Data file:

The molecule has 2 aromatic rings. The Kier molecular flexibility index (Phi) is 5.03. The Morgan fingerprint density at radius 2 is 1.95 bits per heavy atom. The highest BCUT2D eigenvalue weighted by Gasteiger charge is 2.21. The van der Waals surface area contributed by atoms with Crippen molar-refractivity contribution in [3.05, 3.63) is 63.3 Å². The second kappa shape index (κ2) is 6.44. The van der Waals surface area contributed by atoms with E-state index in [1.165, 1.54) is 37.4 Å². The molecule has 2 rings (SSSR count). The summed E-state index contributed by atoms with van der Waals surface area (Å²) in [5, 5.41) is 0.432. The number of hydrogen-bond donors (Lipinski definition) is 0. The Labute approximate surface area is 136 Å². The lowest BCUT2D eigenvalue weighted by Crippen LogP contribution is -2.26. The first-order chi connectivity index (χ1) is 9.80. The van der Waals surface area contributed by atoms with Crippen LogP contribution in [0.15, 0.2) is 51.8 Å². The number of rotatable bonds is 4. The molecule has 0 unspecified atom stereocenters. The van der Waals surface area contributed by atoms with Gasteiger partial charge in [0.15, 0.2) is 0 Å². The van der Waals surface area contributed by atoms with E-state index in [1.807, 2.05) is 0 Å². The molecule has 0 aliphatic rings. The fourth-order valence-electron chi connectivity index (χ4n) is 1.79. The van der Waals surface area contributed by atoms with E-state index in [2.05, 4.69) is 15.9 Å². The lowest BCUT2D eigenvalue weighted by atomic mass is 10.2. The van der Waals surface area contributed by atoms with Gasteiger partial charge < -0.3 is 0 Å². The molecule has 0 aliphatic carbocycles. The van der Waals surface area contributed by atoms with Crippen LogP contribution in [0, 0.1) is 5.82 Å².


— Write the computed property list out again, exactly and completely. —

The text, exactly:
The molecule has 2 aromatic rings. The Kier molecular flexibility index (Phi) is 5.03. The Morgan fingerprint density at radius 2 is 1.95 bits per heavy atom. The highest BCUT2D eigenvalue weighted by Gasteiger charge is 2.21. The van der Waals surface area contributed by atoms with Crippen molar-refractivity contribution in [3.05, 3.63) is 63.3 Å². The second kappa shape index (κ2) is 6.44. The van der Waals surface area contributed by atoms with E-state index in [1.165, 1.54) is 37.4 Å². The molecule has 2 rings (SSSR count). The summed E-state index contributed by atoms with van der Waals surface area (Å²) in [5, 5.41) is 0.432. The number of hydrogen-bond donors (Lipinski definition) is 0. The Labute approximate surface area is 136 Å². The lowest BCUT2D eigenvalue weighted by Crippen LogP contribution is -2.26. The first-order chi connectivity index (χ1) is 9.80. The van der Waals surface area contributed by atoms with Crippen LogP contribution in [0.15, 0.2) is 51.8 Å². The number of rotatable bonds is 4. The molecule has 0 unspecified atom stereocenters. The van der Waals surface area contributed by atoms with Gasteiger partial charge in [0.15, 0.2) is 0 Å². The van der Waals surface area contributed by atoms with E-state index in [1.807, 2.05) is 0 Å². The molecule has 0 aliphatic rings. The fourth-order valence-electron chi connectivity index (χ4n) is 1.79. The van der Waals surface area contributed by atoms with E-state index in [2.05, 4.69) is 15.9 Å². The lowest BCUT2D eigenvalue weighted by atomic mass is 10.2. The van der Waals surface area contributed by atoms with Gasteiger partial charge < -0.3 is 0 Å². The molecule has 0 aliphatic carbocycles. The van der Waals surface area contributed by atoms with Crippen LogP contribution in [0, 0.1) is 5.82 Å².